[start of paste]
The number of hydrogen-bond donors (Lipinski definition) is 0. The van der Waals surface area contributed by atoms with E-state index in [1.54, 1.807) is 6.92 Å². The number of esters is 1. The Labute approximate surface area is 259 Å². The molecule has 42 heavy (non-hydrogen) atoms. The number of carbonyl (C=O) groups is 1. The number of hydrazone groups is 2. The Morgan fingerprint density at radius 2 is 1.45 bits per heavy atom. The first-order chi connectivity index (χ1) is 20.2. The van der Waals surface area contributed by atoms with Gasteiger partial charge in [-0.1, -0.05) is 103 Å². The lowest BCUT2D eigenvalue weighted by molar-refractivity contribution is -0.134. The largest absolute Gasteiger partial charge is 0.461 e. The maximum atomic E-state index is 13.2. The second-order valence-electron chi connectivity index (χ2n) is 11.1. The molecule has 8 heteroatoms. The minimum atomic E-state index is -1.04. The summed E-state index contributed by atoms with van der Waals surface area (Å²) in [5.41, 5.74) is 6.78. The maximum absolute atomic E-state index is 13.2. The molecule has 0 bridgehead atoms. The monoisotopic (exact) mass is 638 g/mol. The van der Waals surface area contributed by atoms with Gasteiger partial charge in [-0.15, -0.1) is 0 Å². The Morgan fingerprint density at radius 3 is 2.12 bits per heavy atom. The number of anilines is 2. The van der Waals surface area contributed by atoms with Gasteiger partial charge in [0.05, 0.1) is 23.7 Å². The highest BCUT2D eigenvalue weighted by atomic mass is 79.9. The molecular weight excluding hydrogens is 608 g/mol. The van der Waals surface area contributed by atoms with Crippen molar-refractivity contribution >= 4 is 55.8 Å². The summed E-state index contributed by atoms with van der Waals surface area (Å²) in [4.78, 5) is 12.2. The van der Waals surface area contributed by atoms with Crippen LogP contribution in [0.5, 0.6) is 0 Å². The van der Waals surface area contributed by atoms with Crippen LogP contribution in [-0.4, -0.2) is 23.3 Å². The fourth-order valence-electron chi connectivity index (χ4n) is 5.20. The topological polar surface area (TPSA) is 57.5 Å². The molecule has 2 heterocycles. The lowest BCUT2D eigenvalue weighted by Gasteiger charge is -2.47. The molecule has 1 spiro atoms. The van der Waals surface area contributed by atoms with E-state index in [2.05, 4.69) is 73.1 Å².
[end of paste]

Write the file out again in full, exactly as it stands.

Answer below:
The number of hydrogen-bond donors (Lipinski definition) is 0. The van der Waals surface area contributed by atoms with E-state index in [1.54, 1.807) is 6.92 Å². The number of esters is 1. The Labute approximate surface area is 259 Å². The molecule has 42 heavy (non-hydrogen) atoms. The number of carbonyl (C=O) groups is 1. The number of hydrazone groups is 2. The Morgan fingerprint density at radius 2 is 1.45 bits per heavy atom. The first-order chi connectivity index (χ1) is 20.2. The van der Waals surface area contributed by atoms with Gasteiger partial charge in [-0.1, -0.05) is 103 Å². The lowest BCUT2D eigenvalue weighted by molar-refractivity contribution is -0.134. The largest absolute Gasteiger partial charge is 0.461 e. The maximum atomic E-state index is 13.2. The second-order valence-electron chi connectivity index (χ2n) is 11.1. The molecule has 8 heteroatoms. The minimum atomic E-state index is -1.04. The summed E-state index contributed by atoms with van der Waals surface area (Å²) in [5.41, 5.74) is 6.78. The maximum absolute atomic E-state index is 13.2. The molecule has 0 bridgehead atoms. The monoisotopic (exact) mass is 638 g/mol. The van der Waals surface area contributed by atoms with Gasteiger partial charge in [-0.15, -0.1) is 0 Å². The Morgan fingerprint density at radius 3 is 2.12 bits per heavy atom. The number of anilines is 2. The van der Waals surface area contributed by atoms with Gasteiger partial charge in [0.05, 0.1) is 23.7 Å². The highest BCUT2D eigenvalue weighted by atomic mass is 79.9. The molecular weight excluding hydrogens is 608 g/mol. The van der Waals surface area contributed by atoms with Crippen molar-refractivity contribution >= 4 is 55.8 Å². The summed E-state index contributed by atoms with van der Waals surface area (Å²) in [4.78, 5) is 12.2. The van der Waals surface area contributed by atoms with Crippen LogP contribution in [0.5, 0.6) is 0 Å². The van der Waals surface area contributed by atoms with Crippen LogP contribution in [-0.4, -0.2) is 23.3 Å². The fourth-order valence-electron chi connectivity index (χ4n) is 5.20. The topological polar surface area (TPSA) is 57.5 Å². The molecule has 2 heterocycles. The lowest BCUT2D eigenvalue weighted by Gasteiger charge is -2.47. The molecule has 1 spiro atoms. The van der Waals surface area contributed by atoms with E-state index in [2.05, 4.69) is 73.1 Å².